Embedding plugins

By default, a metaplugin contains links to its component plugins, but it's also possible to embed the components within the metaplugin DLL. To enable embedding, check the "Embed Plugins" checkbox in the Metaplugin Properties dialog.

The advantage of embedding is that the metaplugin doesn't depend on any external files. This is especially useful if the metaplugin is being distributed to other users, because it avoids the whole problem of broken links. The user doesn't have to worry about having all the necessary component plugins in the correct locations on their hard drive; they just load the metaplugin into their host application, and it works.

The disadvantage of embedding is that it can significantly increase the size of the metaplugin DLL. On the other hand, the plugins are stored in a compressed format, which helps keep the size down.

Embedding is only allowed if ALL of the metaplugin's components are copyleft. A plugin is considered copyleft if the string "copyleft" (case-insensitive) appears in its Author/License field. The only exception to this rule is for Pete Warden's plugins. Embedding is restricted to prevent inadvertent distribution of commercial plugins. Note that this restriction also applies to metaplugins used as components; see nesting metaplugins.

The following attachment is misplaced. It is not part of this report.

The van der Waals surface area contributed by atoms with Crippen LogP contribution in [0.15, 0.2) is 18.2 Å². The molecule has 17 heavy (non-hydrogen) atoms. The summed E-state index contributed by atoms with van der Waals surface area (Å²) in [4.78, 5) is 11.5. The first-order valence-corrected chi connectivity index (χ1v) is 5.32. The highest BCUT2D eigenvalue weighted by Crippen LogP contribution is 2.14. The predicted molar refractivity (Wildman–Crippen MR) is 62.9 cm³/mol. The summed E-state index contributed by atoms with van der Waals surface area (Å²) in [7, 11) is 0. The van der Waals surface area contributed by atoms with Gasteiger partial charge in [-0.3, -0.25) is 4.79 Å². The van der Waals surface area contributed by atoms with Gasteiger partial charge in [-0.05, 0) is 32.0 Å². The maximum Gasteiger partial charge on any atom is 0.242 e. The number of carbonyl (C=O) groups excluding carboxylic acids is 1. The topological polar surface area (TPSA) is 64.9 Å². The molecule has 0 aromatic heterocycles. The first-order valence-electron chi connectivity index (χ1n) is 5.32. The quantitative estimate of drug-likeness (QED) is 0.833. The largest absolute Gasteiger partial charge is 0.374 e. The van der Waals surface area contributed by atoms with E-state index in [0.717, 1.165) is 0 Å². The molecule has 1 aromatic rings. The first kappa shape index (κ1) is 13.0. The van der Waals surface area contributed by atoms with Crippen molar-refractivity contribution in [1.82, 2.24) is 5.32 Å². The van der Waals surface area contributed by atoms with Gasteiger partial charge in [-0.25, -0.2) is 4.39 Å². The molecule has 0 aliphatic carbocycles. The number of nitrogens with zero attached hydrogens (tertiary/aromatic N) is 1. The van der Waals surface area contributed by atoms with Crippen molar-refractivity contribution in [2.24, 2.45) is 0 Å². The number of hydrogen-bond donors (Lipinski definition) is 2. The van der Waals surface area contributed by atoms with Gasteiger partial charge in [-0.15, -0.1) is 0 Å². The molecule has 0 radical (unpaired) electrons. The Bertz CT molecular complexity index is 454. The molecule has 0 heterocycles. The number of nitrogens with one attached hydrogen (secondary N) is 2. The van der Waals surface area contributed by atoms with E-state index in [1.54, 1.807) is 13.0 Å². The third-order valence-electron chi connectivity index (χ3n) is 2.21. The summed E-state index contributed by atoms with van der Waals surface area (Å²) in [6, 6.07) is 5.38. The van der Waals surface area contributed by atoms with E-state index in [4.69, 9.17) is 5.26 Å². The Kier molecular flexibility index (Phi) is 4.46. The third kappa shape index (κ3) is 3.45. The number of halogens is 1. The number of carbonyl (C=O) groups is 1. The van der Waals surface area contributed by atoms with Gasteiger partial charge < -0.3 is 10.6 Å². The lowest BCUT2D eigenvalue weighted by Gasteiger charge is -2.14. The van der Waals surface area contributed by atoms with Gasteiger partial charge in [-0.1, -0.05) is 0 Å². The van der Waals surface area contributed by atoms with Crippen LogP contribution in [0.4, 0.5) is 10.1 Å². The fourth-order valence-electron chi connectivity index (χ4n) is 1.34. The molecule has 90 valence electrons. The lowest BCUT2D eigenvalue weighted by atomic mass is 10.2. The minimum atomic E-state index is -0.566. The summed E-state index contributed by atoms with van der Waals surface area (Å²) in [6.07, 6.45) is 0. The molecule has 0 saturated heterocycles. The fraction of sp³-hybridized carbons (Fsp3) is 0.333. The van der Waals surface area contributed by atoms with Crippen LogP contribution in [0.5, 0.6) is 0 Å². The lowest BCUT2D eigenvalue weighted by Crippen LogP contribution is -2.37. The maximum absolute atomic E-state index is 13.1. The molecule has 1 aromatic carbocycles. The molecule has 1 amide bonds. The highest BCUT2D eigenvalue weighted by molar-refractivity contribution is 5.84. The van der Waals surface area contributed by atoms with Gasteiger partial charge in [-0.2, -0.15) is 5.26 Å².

How it works

When you load an embedded metaplugin into a host for the first time, the metaplugin unpacks its component plugins into a special folder in your profile: Application Data\FFRend\Plugins. If a given component is already present in this folder, it isn't unpacked. Since components aren't deleted, a metaplugin only needs to unpack itself once; the next time you run it, all of its components will already be present. This means the slight delay associated with unpacking only occurs the first time you use the metaplugin.

A metaplugin may not even need to unpack itself the first time you use it, e.g. if you've previously used a different metaplugin that shares the same components. Note that an unpacked component plugin is an exact binary copy of the original; even the file times are preserved.